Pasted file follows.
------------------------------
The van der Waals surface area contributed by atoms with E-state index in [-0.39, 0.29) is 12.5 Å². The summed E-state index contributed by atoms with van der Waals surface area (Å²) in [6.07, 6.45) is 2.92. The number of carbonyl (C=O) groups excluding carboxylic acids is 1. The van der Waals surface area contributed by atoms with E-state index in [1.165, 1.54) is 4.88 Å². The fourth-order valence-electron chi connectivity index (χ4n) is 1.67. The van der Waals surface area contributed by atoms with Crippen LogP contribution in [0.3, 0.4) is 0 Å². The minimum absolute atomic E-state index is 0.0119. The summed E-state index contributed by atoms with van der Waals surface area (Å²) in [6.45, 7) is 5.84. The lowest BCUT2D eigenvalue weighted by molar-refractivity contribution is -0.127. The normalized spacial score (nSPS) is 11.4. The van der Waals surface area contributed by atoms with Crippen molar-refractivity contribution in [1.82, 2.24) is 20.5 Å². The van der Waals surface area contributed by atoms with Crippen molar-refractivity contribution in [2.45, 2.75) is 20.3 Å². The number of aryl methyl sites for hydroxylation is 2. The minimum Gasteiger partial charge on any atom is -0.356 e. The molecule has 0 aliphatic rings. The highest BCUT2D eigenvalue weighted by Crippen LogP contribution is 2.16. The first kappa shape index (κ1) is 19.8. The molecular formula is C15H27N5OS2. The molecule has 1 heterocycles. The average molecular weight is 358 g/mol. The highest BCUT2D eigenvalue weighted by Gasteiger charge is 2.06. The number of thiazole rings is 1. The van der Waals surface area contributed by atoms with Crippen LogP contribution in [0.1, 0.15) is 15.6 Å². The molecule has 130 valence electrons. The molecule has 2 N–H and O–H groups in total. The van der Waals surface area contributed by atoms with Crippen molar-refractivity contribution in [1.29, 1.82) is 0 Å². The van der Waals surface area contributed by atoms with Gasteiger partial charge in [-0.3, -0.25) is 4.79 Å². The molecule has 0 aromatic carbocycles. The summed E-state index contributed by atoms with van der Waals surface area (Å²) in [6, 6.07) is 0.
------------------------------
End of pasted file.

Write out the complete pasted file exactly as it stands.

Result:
The van der Waals surface area contributed by atoms with E-state index in [-0.39, 0.29) is 12.5 Å². The summed E-state index contributed by atoms with van der Waals surface area (Å²) in [6.07, 6.45) is 2.92. The number of carbonyl (C=O) groups excluding carboxylic acids is 1. The van der Waals surface area contributed by atoms with E-state index in [1.165, 1.54) is 4.88 Å². The fourth-order valence-electron chi connectivity index (χ4n) is 1.67. The van der Waals surface area contributed by atoms with Crippen LogP contribution in [0.3, 0.4) is 0 Å². The minimum absolute atomic E-state index is 0.0119. The summed E-state index contributed by atoms with van der Waals surface area (Å²) in [6.45, 7) is 5.84. The lowest BCUT2D eigenvalue weighted by molar-refractivity contribution is -0.127. The normalized spacial score (nSPS) is 11.4. The van der Waals surface area contributed by atoms with Crippen molar-refractivity contribution in [1.82, 2.24) is 20.5 Å². The van der Waals surface area contributed by atoms with Crippen molar-refractivity contribution in [2.45, 2.75) is 20.3 Å². The number of aryl methyl sites for hydroxylation is 2. The minimum Gasteiger partial charge on any atom is -0.356 e. The molecule has 0 aliphatic rings. The highest BCUT2D eigenvalue weighted by Crippen LogP contribution is 2.16. The first kappa shape index (κ1) is 19.8. The molecular formula is C15H27N5OS2. The molecule has 1 heterocycles. The average molecular weight is 358 g/mol. The highest BCUT2D eigenvalue weighted by Gasteiger charge is 2.06. The number of thiazole rings is 1. The van der Waals surface area contributed by atoms with Crippen LogP contribution in [0.1, 0.15) is 15.6 Å². The molecule has 130 valence electrons. The molecule has 2 N–H and O–H groups in total. The van der Waals surface area contributed by atoms with Crippen molar-refractivity contribution in [1.29, 1.82) is 0 Å². The van der Waals surface area contributed by atoms with Gasteiger partial charge in [-0.3, -0.25) is 4.79 Å². The molecule has 0 aromatic carbocycles. The summed E-state index contributed by atoms with van der Waals surface area (Å²) in [6, 6.07) is 0.